Student-created Hypertexts and the Understanding of Psychology

Stephen Provost

Abstract


Teaching psychology in a Faculty of Science presents some interesting, and slightly unusual academic challenges. Students are convinced that psychology is a “helping profession”, and that gaining a degree with the word “psychology” in it will prepare them for a rich and rewarding career assisting individuals to improve their well-being. Academic psychologists know, of course, that Psychology is a Scientific Discipline, and that a good education in the intricate, and extremely diverse, theories which support it, as well as a solid dose of statistical training, must precede any opportunity to be let loose on an unsuspecting public. The difficult balance between science and practice in psychology provides a never-ending source for curriculum design and redesign, professional accreditation anxiety, and a steady stream of disillusioned students.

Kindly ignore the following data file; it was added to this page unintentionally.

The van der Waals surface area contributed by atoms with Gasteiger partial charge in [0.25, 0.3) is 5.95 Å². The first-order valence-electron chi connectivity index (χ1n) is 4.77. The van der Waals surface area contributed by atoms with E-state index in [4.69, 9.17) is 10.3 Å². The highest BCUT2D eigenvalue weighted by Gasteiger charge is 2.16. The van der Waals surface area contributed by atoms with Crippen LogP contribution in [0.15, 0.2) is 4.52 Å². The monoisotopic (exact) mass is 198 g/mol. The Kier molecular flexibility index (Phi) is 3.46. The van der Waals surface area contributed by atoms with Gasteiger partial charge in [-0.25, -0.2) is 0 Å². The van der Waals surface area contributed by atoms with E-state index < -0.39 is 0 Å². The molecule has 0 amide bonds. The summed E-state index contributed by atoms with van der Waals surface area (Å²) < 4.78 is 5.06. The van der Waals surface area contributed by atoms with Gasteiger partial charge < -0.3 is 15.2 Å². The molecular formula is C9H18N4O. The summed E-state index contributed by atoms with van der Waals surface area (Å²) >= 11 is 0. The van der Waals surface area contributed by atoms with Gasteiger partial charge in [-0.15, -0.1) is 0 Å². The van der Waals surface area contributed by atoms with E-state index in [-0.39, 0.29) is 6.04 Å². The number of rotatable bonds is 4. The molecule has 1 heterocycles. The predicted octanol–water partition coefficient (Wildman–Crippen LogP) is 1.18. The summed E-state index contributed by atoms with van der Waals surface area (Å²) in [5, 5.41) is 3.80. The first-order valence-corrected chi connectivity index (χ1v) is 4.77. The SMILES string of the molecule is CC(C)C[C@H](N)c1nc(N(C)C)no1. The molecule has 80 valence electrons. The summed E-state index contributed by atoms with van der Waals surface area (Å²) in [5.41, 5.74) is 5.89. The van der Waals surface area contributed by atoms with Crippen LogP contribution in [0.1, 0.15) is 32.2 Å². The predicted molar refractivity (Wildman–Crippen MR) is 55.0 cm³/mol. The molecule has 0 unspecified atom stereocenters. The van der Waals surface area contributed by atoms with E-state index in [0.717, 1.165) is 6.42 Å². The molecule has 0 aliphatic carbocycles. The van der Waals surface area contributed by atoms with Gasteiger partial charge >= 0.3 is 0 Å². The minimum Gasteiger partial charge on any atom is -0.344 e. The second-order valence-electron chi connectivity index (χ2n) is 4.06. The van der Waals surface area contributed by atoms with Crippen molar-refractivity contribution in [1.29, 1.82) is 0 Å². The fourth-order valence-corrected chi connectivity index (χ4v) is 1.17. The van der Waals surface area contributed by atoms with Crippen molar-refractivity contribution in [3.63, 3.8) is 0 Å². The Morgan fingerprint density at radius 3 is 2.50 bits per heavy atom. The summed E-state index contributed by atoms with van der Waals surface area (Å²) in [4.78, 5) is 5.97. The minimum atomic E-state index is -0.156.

The CAUT-funded project which I conducted in 1995 and 1996 was designed to allow me to implement and evaluate the usefulness of collaborative, student-created hypertext as a teaching method in a conventional psychology subject (PSYC311, Associative Learning). The intention was that hypertext creation would lead to more effective understanding of the theoretical content in this subject. What was revealed, however, is that allowing students more scope in the kinds of media which they may employ to meet assessment requirements created an environment in which they could successfully articulate the relationship between this theoretical content and the practical application of this knowledge. Students created quite beautiful hypertext markup language documents with almost no instruction; documents which revealed their understanding of how associative principles may influence behaviour with far greater diversity than any single academic could hope to achieve. In this poster I will report on the quantitative analysis of the students’ evaluations of the teaching method, display some of their work as hypertext, and show a video taken at their laboratory presentations. I hope that these will reveal the value and enjoyment which can be derived from the use of “homespun hypertext” in any educational context.

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